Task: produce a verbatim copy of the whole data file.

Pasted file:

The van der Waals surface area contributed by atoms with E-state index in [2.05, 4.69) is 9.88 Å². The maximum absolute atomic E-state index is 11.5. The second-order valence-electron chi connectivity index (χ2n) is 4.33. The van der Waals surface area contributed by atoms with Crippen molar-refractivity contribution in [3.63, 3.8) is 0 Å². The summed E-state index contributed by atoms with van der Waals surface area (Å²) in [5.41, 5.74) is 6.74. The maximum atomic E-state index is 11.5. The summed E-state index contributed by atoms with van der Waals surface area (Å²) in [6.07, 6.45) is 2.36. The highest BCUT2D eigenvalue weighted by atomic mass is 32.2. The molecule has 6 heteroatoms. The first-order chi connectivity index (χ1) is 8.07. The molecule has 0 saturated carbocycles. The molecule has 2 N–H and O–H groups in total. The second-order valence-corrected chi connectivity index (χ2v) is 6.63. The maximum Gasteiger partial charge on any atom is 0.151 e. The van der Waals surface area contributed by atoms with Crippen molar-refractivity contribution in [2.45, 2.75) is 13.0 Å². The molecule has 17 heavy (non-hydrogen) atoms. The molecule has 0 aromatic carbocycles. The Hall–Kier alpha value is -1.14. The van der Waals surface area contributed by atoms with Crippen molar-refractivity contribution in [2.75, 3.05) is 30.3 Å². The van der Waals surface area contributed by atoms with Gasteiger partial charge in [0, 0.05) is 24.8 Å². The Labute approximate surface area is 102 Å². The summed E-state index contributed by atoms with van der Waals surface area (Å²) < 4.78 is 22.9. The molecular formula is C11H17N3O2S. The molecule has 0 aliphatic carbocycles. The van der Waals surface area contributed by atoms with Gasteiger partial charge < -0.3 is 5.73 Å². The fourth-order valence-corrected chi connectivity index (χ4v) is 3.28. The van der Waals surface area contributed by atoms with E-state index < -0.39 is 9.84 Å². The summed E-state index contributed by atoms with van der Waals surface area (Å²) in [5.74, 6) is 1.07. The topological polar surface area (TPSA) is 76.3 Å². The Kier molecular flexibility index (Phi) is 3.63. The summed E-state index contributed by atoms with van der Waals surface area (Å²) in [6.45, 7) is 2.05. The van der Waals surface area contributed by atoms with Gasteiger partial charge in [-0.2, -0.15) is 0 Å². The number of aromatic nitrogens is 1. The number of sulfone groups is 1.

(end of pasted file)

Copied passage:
The van der Waals surface area contributed by atoms with E-state index in [2.05, 4.69) is 9.88 Å². The maximum absolute atomic E-state index is 11.5. The second-order valence-electron chi connectivity index (χ2n) is 4.33. The van der Waals surface area contributed by atoms with Crippen molar-refractivity contribution in [3.63, 3.8) is 0 Å². The summed E-state index contributed by atoms with van der Waals surface area (Å²) in [5.41, 5.74) is 6.74. The maximum atomic E-state index is 11.5. The summed E-state index contributed by atoms with van der Waals surface area (Å²) in [6.07, 6.45) is 2.36. The highest BCUT2D eigenvalue weighted by atomic mass is 32.2. The molecule has 6 heteroatoms. The first-order chi connectivity index (χ1) is 8.07. The molecule has 0 saturated carbocycles. The molecule has 2 N–H and O–H groups in total. The second-order valence-corrected chi connectivity index (χ2v) is 6.63. The maximum Gasteiger partial charge on any atom is 0.151 e. The van der Waals surface area contributed by atoms with Crippen molar-refractivity contribution in [2.45, 2.75) is 13.0 Å². The molecule has 17 heavy (non-hydrogen) atoms. The molecule has 0 aromatic carbocycles. The Hall–Kier alpha value is -1.14. The van der Waals surface area contributed by atoms with Crippen molar-refractivity contribution in [2.75, 3.05) is 30.3 Å². The van der Waals surface area contributed by atoms with Gasteiger partial charge in [0, 0.05) is 24.8 Å². The Labute approximate surface area is 102 Å². The summed E-state index contributed by atoms with van der Waals surface area (Å²) < 4.78 is 22.9. The molecular formula is C11H17N3O2S. The molecule has 0 aliphatic carbocycles. The van der Waals surface area contributed by atoms with Gasteiger partial charge < -0.3 is 5.73 Å². The fourth-order valence-corrected chi connectivity index (χ4v) is 3.28. The van der Waals surface area contributed by atoms with E-state index < -0.39 is 9.84 Å². The summed E-state index contributed by atoms with van der Waals surface area (Å²) in [5.74, 6) is 1.07. The topological polar surface area (TPSA) is 76.3 Å². The Kier molecular flexibility index (Phi) is 3.63. The summed E-state index contributed by atoms with van der Waals surface area (Å²) in [6.45, 7) is 2.05. The van der Waals surface area contributed by atoms with Gasteiger partial charge in [-0.2, -0.15) is 0 Å². The number of aromatic nitrogens is 1. The number of sulfone groups is 1.